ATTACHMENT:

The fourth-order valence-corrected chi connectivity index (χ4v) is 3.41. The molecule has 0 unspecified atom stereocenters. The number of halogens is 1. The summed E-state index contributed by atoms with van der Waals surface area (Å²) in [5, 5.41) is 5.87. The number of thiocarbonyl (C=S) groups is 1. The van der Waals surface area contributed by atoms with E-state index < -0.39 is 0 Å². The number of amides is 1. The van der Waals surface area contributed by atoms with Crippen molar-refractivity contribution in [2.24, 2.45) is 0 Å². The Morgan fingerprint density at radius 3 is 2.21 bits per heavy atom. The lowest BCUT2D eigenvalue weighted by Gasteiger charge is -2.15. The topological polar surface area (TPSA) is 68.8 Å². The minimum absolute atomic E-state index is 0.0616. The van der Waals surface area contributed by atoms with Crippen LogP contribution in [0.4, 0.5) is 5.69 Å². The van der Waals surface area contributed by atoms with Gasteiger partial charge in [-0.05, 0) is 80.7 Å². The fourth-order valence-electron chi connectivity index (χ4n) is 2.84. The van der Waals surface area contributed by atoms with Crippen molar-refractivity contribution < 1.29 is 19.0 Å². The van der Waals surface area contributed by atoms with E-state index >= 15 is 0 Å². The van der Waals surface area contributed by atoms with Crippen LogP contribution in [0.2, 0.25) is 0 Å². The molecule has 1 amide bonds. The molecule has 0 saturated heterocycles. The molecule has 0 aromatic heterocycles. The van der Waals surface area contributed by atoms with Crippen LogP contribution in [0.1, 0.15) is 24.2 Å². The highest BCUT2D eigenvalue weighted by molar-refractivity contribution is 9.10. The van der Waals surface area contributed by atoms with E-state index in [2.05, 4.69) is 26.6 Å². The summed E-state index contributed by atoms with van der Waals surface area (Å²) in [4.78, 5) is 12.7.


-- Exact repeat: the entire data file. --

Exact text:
The fourth-order valence-corrected chi connectivity index (χ4v) is 3.41. The molecule has 0 unspecified atom stereocenters. The number of halogens is 1. The summed E-state index contributed by atoms with van der Waals surface area (Å²) in [5, 5.41) is 5.87. The number of thiocarbonyl (C=S) groups is 1. The van der Waals surface area contributed by atoms with E-state index < -0.39 is 0 Å². The number of amides is 1. The van der Waals surface area contributed by atoms with Crippen molar-refractivity contribution in [2.24, 2.45) is 0 Å². The Morgan fingerprint density at radius 3 is 2.21 bits per heavy atom. The lowest BCUT2D eigenvalue weighted by Gasteiger charge is -2.15. The topological polar surface area (TPSA) is 68.8 Å². The minimum absolute atomic E-state index is 0.0616. The van der Waals surface area contributed by atoms with Crippen LogP contribution in [0.4, 0.5) is 5.69 Å². The van der Waals surface area contributed by atoms with Gasteiger partial charge in [-0.05, 0) is 80.7 Å². The fourth-order valence-electron chi connectivity index (χ4n) is 2.84. The van der Waals surface area contributed by atoms with Crippen molar-refractivity contribution < 1.29 is 19.0 Å². The van der Waals surface area contributed by atoms with E-state index >= 15 is 0 Å². The van der Waals surface area contributed by atoms with Crippen LogP contribution in [0.2, 0.25) is 0 Å². The molecule has 1 amide bonds. The molecule has 0 saturated heterocycles. The molecule has 0 aromatic heterocycles. The van der Waals surface area contributed by atoms with Crippen LogP contribution in [0.1, 0.15) is 24.2 Å². The highest BCUT2D eigenvalue weighted by molar-refractivity contribution is 9.10. The van der Waals surface area contributed by atoms with E-state index in [2.05, 4.69) is 26.6 Å². The summed E-state index contributed by atoms with van der Waals surface area (Å²) in [4.78, 5) is 12.7.